Standing in the sunlight, dimmed by the shadow of the wreckers, the 19 th-century photographer seems both melancholy prophet and historian of the architectural apocalypse of the last century.
In a New World without ruins, photographers like Josiah Hawes could not suspect that the architecture triumphs which their clients paid them to record would survive only on glass negatives.
In the Old World, and especially in Paris, others like Charles Marville or Eugene Atget were more prescient: wanting to salvage a vanishing landscape.
The first, Charles Marville, was a kind of architectural historian-for-hire, pacing off the city of Balzac, Baudelaire, pacing off the city of Balzac, Baudelaire, and Hugo a step ahead of the agents of the new who paid him to document its demise under Baron Georges Eugene Haussmann's plan after 1850.
The second, Eugene Atget, the better known and later, worked until 1927 to capture the architecture and cultural ambience of an evanescent cityscape. In an Atget photo, the sense of bygone times is as tactile as the rising fog.
Only in such prints do we retain this lost architecture -- and only imperfectly at that. Without these visual mementoes we would have far less feeling for the "onionization" of urban design, the layer on layer that gives the three-dimensional art of architecture its forth dimension.
It is this sense of poignant passages, seen in a traveling show of Marville and in a current exhibition of Atget (at New York's Museum of Modern Art through Jan. 3), that reinforces the important, even dominant, aspect of architecture today. For if nostalgia is an invisible building component, it may be the most real one of our time.
"Materiaux de Demolitions" (material for demolition), says a sign on the Theatre du Luxembourg in a Marville photograph seen in its last stop, at Wellesley College through Sunday.
Baron Haussmann, planner for Napoleon III's Second Empire, was boasting in such views.
The photographs exhibited were his way of showing that he had transformed the "dark, dirty, unhealthy, unnavigable, ungovernable, quasi-medieval city that it [Paris] was in 1850 into the airy, beautiful, healthy, orderly capital of the Second Empire."
To the extent that the Haussmann city of broad boulevards and vistas punctuated by monumental statues is now beloved, he was. But a view of its architectural predecessor, softened by time, is a remarkable revelation of the Paris turned to ashes for his phoenix. Paris, 1850-70, was a more tender and touching "bird" than the planners saw.
While Marville was sympathetic to his commissioners, the pictorial message goes at cross purposes to their point of view.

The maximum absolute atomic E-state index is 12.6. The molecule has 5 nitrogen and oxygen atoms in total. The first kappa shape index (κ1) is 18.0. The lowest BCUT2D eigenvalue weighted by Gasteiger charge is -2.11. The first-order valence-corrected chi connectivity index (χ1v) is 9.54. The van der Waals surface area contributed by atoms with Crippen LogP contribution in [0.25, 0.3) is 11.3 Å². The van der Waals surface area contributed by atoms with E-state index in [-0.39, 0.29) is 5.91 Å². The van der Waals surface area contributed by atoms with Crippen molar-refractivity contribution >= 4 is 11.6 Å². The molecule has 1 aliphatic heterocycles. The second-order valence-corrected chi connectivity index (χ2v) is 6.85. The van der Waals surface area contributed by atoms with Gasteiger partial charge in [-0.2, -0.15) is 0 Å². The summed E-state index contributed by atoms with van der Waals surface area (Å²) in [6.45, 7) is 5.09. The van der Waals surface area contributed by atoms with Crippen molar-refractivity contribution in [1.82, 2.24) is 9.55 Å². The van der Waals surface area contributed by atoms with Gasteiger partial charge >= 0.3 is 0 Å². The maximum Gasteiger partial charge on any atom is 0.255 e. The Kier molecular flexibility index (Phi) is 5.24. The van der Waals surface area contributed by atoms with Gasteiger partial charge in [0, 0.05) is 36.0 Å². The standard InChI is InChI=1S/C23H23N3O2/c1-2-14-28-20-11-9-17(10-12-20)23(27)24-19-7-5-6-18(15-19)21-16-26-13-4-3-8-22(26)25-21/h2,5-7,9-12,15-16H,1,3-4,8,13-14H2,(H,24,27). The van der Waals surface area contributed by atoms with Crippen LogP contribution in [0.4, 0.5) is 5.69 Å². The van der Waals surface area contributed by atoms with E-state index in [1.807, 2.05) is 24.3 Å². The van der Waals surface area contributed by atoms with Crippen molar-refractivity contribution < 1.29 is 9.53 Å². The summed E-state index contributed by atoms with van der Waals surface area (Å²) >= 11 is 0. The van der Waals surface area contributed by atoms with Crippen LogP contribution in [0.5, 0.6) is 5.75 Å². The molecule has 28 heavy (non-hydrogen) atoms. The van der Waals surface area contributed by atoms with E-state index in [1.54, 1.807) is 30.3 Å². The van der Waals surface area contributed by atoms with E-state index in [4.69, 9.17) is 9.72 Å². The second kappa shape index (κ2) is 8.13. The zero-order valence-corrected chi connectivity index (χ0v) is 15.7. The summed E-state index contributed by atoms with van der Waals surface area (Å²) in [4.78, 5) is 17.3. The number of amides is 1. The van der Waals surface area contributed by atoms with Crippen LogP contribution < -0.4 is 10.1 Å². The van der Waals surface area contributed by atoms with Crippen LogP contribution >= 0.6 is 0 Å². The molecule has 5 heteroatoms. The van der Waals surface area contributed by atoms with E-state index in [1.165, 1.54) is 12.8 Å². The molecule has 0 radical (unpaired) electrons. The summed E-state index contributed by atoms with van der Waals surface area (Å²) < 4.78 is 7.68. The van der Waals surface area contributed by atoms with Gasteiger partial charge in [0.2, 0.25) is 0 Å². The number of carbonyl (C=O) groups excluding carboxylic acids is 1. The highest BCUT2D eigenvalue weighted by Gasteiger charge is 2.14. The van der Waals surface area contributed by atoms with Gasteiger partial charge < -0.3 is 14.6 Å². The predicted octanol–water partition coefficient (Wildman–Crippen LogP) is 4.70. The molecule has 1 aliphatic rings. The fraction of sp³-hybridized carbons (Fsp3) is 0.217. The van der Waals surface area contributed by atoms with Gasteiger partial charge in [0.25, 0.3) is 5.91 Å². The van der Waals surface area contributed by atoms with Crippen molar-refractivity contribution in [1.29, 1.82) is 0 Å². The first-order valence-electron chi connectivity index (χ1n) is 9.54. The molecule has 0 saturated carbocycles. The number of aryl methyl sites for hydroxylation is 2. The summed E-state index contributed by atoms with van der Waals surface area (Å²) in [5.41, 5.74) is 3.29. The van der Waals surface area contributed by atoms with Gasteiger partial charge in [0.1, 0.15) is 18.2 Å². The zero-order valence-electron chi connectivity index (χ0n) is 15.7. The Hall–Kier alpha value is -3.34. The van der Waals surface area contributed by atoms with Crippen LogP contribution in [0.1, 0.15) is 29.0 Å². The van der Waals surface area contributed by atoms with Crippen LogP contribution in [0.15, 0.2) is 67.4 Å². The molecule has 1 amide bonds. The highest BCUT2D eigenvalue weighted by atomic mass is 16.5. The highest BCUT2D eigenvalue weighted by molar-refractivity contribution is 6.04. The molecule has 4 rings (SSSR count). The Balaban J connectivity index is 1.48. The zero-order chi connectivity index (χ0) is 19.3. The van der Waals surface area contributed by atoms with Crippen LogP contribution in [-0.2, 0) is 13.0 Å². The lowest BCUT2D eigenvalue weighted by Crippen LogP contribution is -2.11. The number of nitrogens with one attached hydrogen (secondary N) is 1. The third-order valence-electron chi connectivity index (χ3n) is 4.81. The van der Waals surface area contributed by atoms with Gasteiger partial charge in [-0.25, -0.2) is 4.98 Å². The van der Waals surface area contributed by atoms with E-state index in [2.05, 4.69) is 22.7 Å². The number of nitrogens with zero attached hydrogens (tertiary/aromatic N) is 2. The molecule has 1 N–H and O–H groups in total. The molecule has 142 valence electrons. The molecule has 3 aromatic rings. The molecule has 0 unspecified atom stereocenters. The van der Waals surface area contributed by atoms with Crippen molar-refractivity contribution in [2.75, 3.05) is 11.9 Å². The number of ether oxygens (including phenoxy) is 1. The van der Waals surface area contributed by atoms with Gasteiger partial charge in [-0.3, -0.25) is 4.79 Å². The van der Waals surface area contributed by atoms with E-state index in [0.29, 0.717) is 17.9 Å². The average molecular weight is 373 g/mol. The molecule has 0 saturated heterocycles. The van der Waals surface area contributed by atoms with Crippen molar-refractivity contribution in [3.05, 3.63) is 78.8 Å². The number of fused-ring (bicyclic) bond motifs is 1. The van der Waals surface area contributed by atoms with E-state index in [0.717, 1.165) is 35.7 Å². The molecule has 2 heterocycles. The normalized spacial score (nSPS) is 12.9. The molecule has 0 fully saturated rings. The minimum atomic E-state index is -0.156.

Medieval Paris -- Paris of cobbles glossed from the rain, Paris of rough-hewn stones laid like a quilt of time, Paris of narrow streets curving into mysterious vistas, Paris on the diminitive of the confined streetscape, Paris at its most massive in the timeless walled edifice plunging into the water or the grand structure standing dead-on and imposing -- this Paris arrives for the first time in America from the Musee Carnivalet and touches us still a century later with the loss.
The question rises then: how could a planner of genuis, of aesthetic sensitivity and urban astuteness, have so little delicacy of feeling for the Physical and human destruction he wrought to these aged quarters?
It is a question that modern sensibilities cannot answer.
Nor could the fin de sieclem genius Eugene Atget. The 10,000 Atget photographs culled for a four-volume series now launched as "Old France," Volume 1, by the New York Graphic Society, and in the show at the Museum of Modern Art, offer "the more remote and glorious past" along with "the eternal present," as John Szarkowski observes.
Atget gives us an architecture of survivors; and even his less unban views convey this aspect of endurance.
Stone threshholds beaten by eons of rain; doorways swollen and shrunk at the rate of a millimeter a decade, it seems; or farm roofs showing the years, seem headed on the same road to oblivion as the Parisian shops and streets whose classic image he bestowed on generations to come.
Alike in picking a subject matter that skirted around the edges of the imperial city and in their gift in preserving Paris neighborhoods that resonate still, these photographers not only let us retain but add to the presence of the architecture of the past.
What critics call the demeanor of Atget's work -- "it's air of rectitude and seriousness -- and the quality in it of wonder and deep affection persuade us of Atget's untroubled faith in the coherence and logic of the rest of the world. Poetic intuition was the means by which he served the large, impersonal truth of history."
Marville, too, for all his contract to record the past to serve its destroyers, had the skill to turn rubble-strewn streets into a source of myth.
At times, their photograph turns out to be a more powerful fixative than the architecture itself. Survey this work and you forget that Napoleon III's Second Empire Paris was, as the show organizers point out, "the embodiment of the triumph of political power and humanitarian wisdom over cholera, poverty, and dissension . . . signs of progress by a selft-styled 'artistic-demolisseur."
In our distaste for those who "shuffle little streets like cards . . . And deal them out as boulevards," we dismiss the engineer in Haussmann; perhaps we link him too cavalierly to the grim replacements of old buildings measured out by 20th-century planners.
Photography, as Szarkowski suggests, is comparable to the act of pointing.
Architectural photography, like architecture itself, is in many ways merely pointing to a route that the follower/reader chooses.
Today, assaulted by the rampant destruction of our own era, it may lead us to more mornful conclusions than Marville or Atget came to themselves; but time and modern ruins only add to the baleful quality of their rendering of this fourth-dimensional art.